In the course of a single day a friend of mine had a friend called a “faggot,” another’s son was told to go back to “where he came from” and another friend was called a “nigger” by someone hollering out the window as he drove past his house.

Did that kind of thing happen before? Yes, but not with the freedom and frequency it’s happened since our president has cast “the other” as the source of our nation’s ills. The incidents of hate crimes, hazings, defacements and ostracizing are rampant since people feel they’ve been given permission to talk and act this way – since the president has drawn moral equivalence between Nazis and those who oppose them.

We each are responsible for our own behavior. But when someone in authority – whether a parent, teacher, school crossing guard or president – says by word and deed that it’s OK to treat “the other” with disrespect, our social fabric will quickly unravel.

 

 

 

When can 9/11 pass without ceremony?

It’s coming. The sun’s daily rising and setting prompts the inexorable turn of calendar pages and guarantees it.

This Sept. 11 marked 16 years since the day the world stood still as 19 terrorists commandeered four huge jets and flew them into New York City’s World Trade Center towers, into the Pentagon and into the ground.

More than 3,000 people died, and a nation took to its sick bed.

Those whose hurt hasn’t healed, and media who excavate a trove of emotional stories from pain cannot allow an anniversary of such magnitude to pass without notice.

Alan Sherouse, a pastor in Greensboro, NC, was pastor of Metro Baptist Church in New York City on the tenth anniversary of 9/11. He said it is often outsiders and media who manufacture the pageant of pain around such anniversaries. New Yorkers are too busy in their daily lives to give it much notice until the din of forced recall becomes so loud they all must pause – and remember.

Sometimes we are too self-absorbed in our own hurts to realize the enormous pains endured by other occupants of our shared planet.

Not to diminish either event but for the sake of some perspective I remind us that Nazi Germans exterminated an average of 3,618 persons every day from Dec. 7, 1941 when Chelmno became operable until the armistice was signed May 7, 1945. It was a 9/11 every single day for 1,247 days.

The blow America absorbed on Sept. 11, 2001 was mighty. But twice as many Americans died in the first 10 years after the event while executing our military response. We briefly enjoyed the world’s empathy, expressed by the French headline Sept. 12, 2001 that said, “We are all Americans today.” But we spent that currency in a shockingly frivolous manner.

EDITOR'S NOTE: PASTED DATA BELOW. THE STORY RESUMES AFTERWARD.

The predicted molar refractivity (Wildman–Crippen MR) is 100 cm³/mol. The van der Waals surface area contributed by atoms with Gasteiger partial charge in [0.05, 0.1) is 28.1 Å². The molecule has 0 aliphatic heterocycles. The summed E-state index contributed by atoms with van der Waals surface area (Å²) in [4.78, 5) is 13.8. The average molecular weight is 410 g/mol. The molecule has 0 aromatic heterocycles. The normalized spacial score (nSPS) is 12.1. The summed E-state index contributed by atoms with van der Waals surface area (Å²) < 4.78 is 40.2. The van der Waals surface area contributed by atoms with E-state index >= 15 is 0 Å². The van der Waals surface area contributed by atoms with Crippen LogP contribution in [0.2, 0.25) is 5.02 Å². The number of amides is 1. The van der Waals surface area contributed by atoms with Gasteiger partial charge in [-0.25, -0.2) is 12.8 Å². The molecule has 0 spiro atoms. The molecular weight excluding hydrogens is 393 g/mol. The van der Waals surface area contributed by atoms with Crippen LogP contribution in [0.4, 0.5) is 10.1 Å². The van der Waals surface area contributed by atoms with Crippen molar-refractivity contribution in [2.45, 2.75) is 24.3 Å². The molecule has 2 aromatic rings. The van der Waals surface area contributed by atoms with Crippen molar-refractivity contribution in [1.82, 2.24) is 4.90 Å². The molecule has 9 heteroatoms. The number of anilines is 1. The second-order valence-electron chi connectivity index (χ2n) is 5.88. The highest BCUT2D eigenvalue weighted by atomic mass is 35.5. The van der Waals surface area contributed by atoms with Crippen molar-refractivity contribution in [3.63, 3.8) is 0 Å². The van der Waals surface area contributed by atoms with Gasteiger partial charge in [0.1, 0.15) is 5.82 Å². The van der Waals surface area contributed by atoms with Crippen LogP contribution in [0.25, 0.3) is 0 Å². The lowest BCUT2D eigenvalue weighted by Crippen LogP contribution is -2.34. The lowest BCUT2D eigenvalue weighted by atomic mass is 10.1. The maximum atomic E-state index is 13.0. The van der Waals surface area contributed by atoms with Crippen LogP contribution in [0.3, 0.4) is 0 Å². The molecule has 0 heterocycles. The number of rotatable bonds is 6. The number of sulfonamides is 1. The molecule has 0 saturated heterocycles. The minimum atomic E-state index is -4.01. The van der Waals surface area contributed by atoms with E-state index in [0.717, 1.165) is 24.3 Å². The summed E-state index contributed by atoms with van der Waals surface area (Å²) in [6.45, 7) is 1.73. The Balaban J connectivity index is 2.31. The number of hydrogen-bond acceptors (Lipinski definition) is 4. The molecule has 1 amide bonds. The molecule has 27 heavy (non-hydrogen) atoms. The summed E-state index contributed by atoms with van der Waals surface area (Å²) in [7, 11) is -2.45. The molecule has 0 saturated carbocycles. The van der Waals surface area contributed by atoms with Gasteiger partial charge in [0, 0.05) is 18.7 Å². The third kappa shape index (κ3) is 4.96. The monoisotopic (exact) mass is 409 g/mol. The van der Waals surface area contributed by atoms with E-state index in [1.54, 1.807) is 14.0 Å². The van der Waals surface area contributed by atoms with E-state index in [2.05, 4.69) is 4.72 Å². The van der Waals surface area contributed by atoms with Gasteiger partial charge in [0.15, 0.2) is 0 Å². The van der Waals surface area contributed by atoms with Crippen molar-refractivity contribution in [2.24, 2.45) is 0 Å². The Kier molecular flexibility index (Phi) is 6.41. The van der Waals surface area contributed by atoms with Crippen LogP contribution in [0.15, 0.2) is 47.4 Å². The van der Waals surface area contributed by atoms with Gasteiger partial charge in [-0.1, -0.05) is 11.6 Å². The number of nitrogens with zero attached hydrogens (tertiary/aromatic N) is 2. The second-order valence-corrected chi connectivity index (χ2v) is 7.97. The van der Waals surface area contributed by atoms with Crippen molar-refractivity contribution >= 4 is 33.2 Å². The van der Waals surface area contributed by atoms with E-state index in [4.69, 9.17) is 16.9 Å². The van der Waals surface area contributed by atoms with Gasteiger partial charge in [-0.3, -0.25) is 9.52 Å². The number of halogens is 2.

The hazard of the pending national remembrance day for 9/11 victims and their families is that rhetoric and fervor will increase anti-Muslim sentiment. Politicians, fear mongers and television evangelists have used the event to raise alarm – and money. Politicians and war material manufacturers use reference and remembrance to justify our misguided involvement in wars to which there is no end and for which there is no tangible goal.

Since 9/11 is the sole reference point of some in regard to Islam, they use the event to claim we are in danger as a nation of becoming subject to sharia law. Do you really think Muslims in America want to be ruled by the strict Islamic sharia law they fled in other countries?

Islam did not create the disaster. Terrorists flew the planes – misguided, evil men who happened to claim Muslim identity. In the same way misguided and evil Anders Breivik claimed a Christian identity when he killed 77 people in Norway in 2012. Who doesn’t recoil to hear Breivik referred to as a “right wing, Christian fundamentalist?”

Will we use the anniversary day to extend a hand across the religious and cultural chasm between whatever we claim as our own identity and the person on the other side who describes himself or herself with other terms?

New York City pastor, author and stand up comic Susan Sparks was volunteering with the Red Cross the day after 9/11 taking inbound search calls. A woman called looking for her husband, and described what he wore when he left for work in one of the towers.

The woman started to laugh and said, “Oh, he left with the worst tie on.” Sparks didn’t know how to respond.

Then the woman said, “I’m sorry if humor seems inappropriate, but it’s all my family and I have left now.”

Laughter is always a lifeboat in the rough sea of grief and loss. As we face each anniversary of this tidal wave, we’ll know we are healed when the next anniversaries simply come and go, and our tears are dried by smiles.